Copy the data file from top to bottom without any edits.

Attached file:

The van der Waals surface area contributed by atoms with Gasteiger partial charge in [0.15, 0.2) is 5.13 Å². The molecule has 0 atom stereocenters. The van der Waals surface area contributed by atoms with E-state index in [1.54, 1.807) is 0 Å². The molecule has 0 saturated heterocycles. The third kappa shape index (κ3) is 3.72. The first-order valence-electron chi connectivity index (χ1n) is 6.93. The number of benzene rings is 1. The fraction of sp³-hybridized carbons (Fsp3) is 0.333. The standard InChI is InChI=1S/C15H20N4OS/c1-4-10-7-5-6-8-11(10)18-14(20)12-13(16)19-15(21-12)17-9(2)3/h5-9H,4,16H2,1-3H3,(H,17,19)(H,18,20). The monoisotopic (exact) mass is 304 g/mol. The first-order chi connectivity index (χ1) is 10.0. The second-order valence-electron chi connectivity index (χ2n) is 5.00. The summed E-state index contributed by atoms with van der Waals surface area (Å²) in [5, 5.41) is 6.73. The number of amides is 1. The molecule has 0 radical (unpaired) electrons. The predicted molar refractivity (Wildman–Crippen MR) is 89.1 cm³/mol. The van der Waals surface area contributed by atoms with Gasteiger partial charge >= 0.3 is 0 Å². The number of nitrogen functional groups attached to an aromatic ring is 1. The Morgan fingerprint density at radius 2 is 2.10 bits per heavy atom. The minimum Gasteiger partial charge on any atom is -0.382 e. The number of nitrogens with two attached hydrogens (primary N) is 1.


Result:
The van der Waals surface area contributed by atoms with Gasteiger partial charge in [0.15, 0.2) is 5.13 Å². The molecule has 0 atom stereocenters. The van der Waals surface area contributed by atoms with E-state index in [1.54, 1.807) is 0 Å². The molecule has 0 saturated heterocycles. The third kappa shape index (κ3) is 3.72. The first-order valence-electron chi connectivity index (χ1n) is 6.93. The number of benzene rings is 1. The fraction of sp³-hybridized carbons (Fsp3) is 0.333. The standard InChI is InChI=1S/C15H20N4OS/c1-4-10-7-5-6-8-11(10)18-14(20)12-13(16)19-15(21-12)17-9(2)3/h5-9H,4,16H2,1-3H3,(H,17,19)(H,18,20). The monoisotopic (exact) mass is 304 g/mol. The first-order chi connectivity index (χ1) is 10.0. The second-order valence-electron chi connectivity index (χ2n) is 5.00. The summed E-state index contributed by atoms with van der Waals surface area (Å²) in [5, 5.41) is 6.73. The number of amides is 1. The molecule has 0 radical (unpaired) electrons. The predicted molar refractivity (Wildman–Crippen MR) is 89.1 cm³/mol. The van der Waals surface area contributed by atoms with Gasteiger partial charge >= 0.3 is 0 Å². The number of nitrogen functional groups attached to an aromatic ring is 1. The Morgan fingerprint density at radius 2 is 2.10 bits per heavy atom. The minimum Gasteiger partial charge on any atom is -0.382 e. The number of nitrogens with two attached hydrogens (primary N) is 1.